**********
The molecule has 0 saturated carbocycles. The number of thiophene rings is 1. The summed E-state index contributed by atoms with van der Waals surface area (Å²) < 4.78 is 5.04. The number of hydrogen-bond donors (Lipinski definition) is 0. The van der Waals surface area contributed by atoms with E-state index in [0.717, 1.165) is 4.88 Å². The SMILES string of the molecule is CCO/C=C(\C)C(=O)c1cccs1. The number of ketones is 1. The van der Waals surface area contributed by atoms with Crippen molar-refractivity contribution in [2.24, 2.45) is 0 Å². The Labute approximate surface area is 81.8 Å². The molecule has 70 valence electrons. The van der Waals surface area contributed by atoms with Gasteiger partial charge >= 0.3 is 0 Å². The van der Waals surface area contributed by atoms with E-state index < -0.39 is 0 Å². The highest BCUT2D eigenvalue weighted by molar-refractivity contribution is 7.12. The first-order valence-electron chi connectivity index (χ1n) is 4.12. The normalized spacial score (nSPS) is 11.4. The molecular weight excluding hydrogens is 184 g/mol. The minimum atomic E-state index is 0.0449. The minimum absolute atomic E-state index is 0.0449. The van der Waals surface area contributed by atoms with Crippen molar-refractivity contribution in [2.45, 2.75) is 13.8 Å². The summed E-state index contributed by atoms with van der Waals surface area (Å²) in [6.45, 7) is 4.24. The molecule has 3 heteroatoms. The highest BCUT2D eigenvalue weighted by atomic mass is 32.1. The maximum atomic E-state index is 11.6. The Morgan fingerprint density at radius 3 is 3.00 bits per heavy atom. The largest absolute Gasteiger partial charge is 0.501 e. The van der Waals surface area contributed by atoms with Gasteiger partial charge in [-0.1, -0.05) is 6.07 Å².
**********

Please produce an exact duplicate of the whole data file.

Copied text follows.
The molecule has 0 saturated carbocycles. The number of thiophene rings is 1. The summed E-state index contributed by atoms with van der Waals surface area (Å²) < 4.78 is 5.04. The number of hydrogen-bond donors (Lipinski definition) is 0. The van der Waals surface area contributed by atoms with E-state index in [0.717, 1.165) is 4.88 Å². The SMILES string of the molecule is CCO/C=C(\C)C(=O)c1cccs1. The number of ketones is 1. The van der Waals surface area contributed by atoms with Crippen molar-refractivity contribution in [2.24, 2.45) is 0 Å². The Labute approximate surface area is 81.8 Å². The molecule has 70 valence electrons. The van der Waals surface area contributed by atoms with Gasteiger partial charge >= 0.3 is 0 Å². The van der Waals surface area contributed by atoms with E-state index < -0.39 is 0 Å². The highest BCUT2D eigenvalue weighted by molar-refractivity contribution is 7.12. The first-order valence-electron chi connectivity index (χ1n) is 4.12. The normalized spacial score (nSPS) is 11.4. The molecular weight excluding hydrogens is 184 g/mol. The minimum atomic E-state index is 0.0449. The minimum absolute atomic E-state index is 0.0449. The van der Waals surface area contributed by atoms with Crippen molar-refractivity contribution in [2.45, 2.75) is 13.8 Å². The summed E-state index contributed by atoms with van der Waals surface area (Å²) in [6.45, 7) is 4.24. The molecule has 3 heteroatoms. The highest BCUT2D eigenvalue weighted by atomic mass is 32.1. The maximum atomic E-state index is 11.6. The Morgan fingerprint density at radius 3 is 3.00 bits per heavy atom. The largest absolute Gasteiger partial charge is 0.501 e. The van der Waals surface area contributed by atoms with Gasteiger partial charge in [-0.1, -0.05) is 6.07 Å².